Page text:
The strategy for addressing macroeconomic imbalances had three prongs: (1) reining in domestic demand through fiscal and credit restraint; (2) implementing structural reforms to promote a supply response and improve the efficiency of resource use; and (3) securing external financing to support the program (and often to clear external arrears). While this broad approach was suitable for virtually all countries confronting unsustainable external positions, the diversity of specific circumstances meant that the degree of reliance on each prong needed to be attuned to each country’s circumstances.
Initial conditions varied
Countries with IMF arrangements and other developing countries 1
Sources: IMF Executive Board documents; and World Economic Outlook, various issues.
1 Figures for other developing countries are a weighted average of calendar year data with weights corresponding to the share of each calendar year in t-1, t-2, t-3 of countries with arrangements, excluding Central Europe.
2Ratio to exports of goods and services before debt rescheduling.
3Argentina, Brazil, Costa Rica, Cote d’lvoire, Ecuador, Haiti, Jamaica, Madagascar, Mali, Mexico, Morocco, the Philippines, Uruguay, Yugoslavia, and Zaire.
4Algeria, the Congo, Egypt, Gabon, Nigeria, and Tunisia.
5Bulgaria, the former Czechoslovakia, Hungary, Poland, and Romania.
6Cameroon, El Salvador, Guatemala, Honduras, Jordan, Pakistan, Papua New Guinea, Trinidad and Tobago, and Venezuela.
In most countries, macroeconomic performance improved during the arrangement and, in many, continued to do so afterward. Improvements were large in the external sector. In countries that started their arrangements in the midst of acute balance of payments crises (mostly the countries that had not had recent arrangements with the IMF), a marked improvement occurred quickly. In countries with less acute difficulties, underlying problems were addressed. Official reserves rose to more comfortable levels; about half of the countries that had had external arrears cleared them; some countries (particularly those that had had recent arrangements) benefited from large increases in capital inflows; and current accounts converged toward positions that could be financed by normal capital inflows.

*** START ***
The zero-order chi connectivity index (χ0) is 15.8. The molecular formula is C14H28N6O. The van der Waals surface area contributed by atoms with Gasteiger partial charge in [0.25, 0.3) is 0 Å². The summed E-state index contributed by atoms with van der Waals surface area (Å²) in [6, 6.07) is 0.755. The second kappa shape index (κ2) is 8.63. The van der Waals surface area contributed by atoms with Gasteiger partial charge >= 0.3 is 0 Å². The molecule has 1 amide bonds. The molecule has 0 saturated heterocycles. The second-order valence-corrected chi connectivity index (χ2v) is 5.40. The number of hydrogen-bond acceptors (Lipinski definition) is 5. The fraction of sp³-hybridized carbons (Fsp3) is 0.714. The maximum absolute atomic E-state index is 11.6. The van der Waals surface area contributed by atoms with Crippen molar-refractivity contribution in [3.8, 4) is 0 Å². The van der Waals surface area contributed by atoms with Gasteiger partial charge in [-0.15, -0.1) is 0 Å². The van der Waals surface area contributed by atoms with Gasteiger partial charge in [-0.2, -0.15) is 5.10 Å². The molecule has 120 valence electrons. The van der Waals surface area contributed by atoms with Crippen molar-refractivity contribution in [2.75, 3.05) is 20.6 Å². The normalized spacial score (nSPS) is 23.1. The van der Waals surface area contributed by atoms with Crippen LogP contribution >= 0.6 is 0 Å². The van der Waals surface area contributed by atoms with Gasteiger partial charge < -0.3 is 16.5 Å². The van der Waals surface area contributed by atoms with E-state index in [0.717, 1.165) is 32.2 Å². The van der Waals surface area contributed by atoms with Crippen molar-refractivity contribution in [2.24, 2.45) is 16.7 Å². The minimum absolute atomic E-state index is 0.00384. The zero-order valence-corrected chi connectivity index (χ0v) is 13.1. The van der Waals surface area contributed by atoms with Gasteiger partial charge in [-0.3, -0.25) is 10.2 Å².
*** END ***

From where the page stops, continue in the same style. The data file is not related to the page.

There were disappointments, however, even in external developments—particularly in sub-Saharan Africa and Central Europe, capital inflows failed to materialize as projected; several countries did not fully resolve their debt overhangs and arrears; and, in most countries, strong export growth early in the program faded toward the end of the period reviewed.
Developments in the domestic economy were less impressive. A few countries (the former Czechoslovakia, Mexico, and Poland) sustained dramatic reductions of inflation from very high initial rates, but many continued to experience the moderately high inflation rates they started with; a few (Algeria, Hungary, Jamaica, and Romania) even saw inflation accelerate. For most countries outside Central Europe, there was some strengthening of growth and, on average, an increase in savings ratios. Still, no country shifted to a distinctly more rapid pace of growth backed by higher savings. Most worrisome was that few countries saw an increase in total investment as a share of GDP. On the brighter side, however, private investment rates rose, on average, as public investment rates fell, and the productivity of investment—as measured by the incremental capital-output ratio—rose.
In light of these developments, the review focused on the characteristics of policies supported by the arrangements and how they could be improved. The review examined whether policies were tailored to the particular needs of each economy, whether there was too much emphasis on reaching external objectives or a subordination of domestic objectives, and whether there was adequate focus on the sustainability of policies over the medium term.
Government budgets. Fiscal adjustment strategies were tailored, in several crucial respects, to the specific nature of initial imbalances. Fiscal adjustment, on average, was targeted to come about equally from revenue increases and expenditure restraint. Planned expenditure cuts, however, were largest in the countries where the ratio of expenditure to GDP was the highest, while the opposite was true for revenue. Targeted changes in overall deficits were greatest in the countries with the largest initial imbalances.